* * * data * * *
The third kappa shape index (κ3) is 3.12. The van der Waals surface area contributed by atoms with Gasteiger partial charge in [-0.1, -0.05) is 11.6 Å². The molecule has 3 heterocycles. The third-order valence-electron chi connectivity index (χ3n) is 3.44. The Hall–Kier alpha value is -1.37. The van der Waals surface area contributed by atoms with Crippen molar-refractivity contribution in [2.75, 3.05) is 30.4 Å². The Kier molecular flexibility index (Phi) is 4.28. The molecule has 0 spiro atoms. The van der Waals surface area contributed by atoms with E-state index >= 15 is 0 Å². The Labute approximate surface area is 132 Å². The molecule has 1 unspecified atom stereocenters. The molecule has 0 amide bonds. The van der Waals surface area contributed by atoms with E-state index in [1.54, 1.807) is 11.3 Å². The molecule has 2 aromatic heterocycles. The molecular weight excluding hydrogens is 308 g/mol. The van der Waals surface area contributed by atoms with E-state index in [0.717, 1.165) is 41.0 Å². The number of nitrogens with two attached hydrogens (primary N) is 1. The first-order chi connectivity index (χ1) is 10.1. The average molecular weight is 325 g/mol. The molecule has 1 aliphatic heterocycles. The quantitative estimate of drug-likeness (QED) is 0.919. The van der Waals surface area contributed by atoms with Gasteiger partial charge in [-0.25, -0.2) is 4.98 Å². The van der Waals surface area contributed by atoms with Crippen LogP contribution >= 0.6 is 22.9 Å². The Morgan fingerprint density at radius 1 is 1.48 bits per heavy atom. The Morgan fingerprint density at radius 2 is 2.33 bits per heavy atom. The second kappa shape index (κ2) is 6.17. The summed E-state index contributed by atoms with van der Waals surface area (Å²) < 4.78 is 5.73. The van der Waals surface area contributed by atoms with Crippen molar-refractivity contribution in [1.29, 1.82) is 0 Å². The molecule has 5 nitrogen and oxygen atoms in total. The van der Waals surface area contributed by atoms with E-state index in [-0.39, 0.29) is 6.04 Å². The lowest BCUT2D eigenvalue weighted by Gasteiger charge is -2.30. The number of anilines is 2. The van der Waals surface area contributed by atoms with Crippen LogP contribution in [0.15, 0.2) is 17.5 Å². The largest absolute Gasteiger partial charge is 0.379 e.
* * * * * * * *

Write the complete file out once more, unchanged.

The third kappa shape index (κ3) is 3.12. The van der Waals surface area contributed by atoms with Gasteiger partial charge in [-0.1, -0.05) is 11.6 Å². The molecule has 3 heterocycles. The third-order valence-electron chi connectivity index (χ3n) is 3.44. The Hall–Kier alpha value is -1.37. The van der Waals surface area contributed by atoms with Crippen molar-refractivity contribution in [2.75, 3.05) is 30.4 Å². The Kier molecular flexibility index (Phi) is 4.28. The molecule has 0 spiro atoms. The van der Waals surface area contributed by atoms with E-state index >= 15 is 0 Å². The Labute approximate surface area is 132 Å². The molecule has 1 unspecified atom stereocenters. The molecule has 0 amide bonds. The van der Waals surface area contributed by atoms with E-state index in [1.54, 1.807) is 11.3 Å². The molecule has 2 aromatic heterocycles. The molecular weight excluding hydrogens is 308 g/mol. The van der Waals surface area contributed by atoms with E-state index in [0.717, 1.165) is 41.0 Å². The number of nitrogens with two attached hydrogens (primary N) is 1. The first-order chi connectivity index (χ1) is 10.1. The average molecular weight is 325 g/mol. The molecule has 1 aliphatic heterocycles. The quantitative estimate of drug-likeness (QED) is 0.919. The van der Waals surface area contributed by atoms with Gasteiger partial charge in [-0.25, -0.2) is 4.98 Å². The van der Waals surface area contributed by atoms with Crippen LogP contribution >= 0.6 is 22.9 Å². The Morgan fingerprint density at radius 1 is 1.48 bits per heavy atom. The Morgan fingerprint density at radius 2 is 2.33 bits per heavy atom. The second kappa shape index (κ2) is 6.17. The summed E-state index contributed by atoms with van der Waals surface area (Å²) < 4.78 is 5.73. The van der Waals surface area contributed by atoms with Crippen molar-refractivity contribution in [1.29, 1.82) is 0 Å². The molecule has 5 nitrogen and oxygen atoms in total. The van der Waals surface area contributed by atoms with E-state index in [-0.39, 0.29) is 6.04 Å². The lowest BCUT2D eigenvalue weighted by Gasteiger charge is -2.30. The number of anilines is 2. The van der Waals surface area contributed by atoms with Crippen LogP contribution in [0.15, 0.2) is 17.5 Å². The largest absolute Gasteiger partial charge is 0.379 e.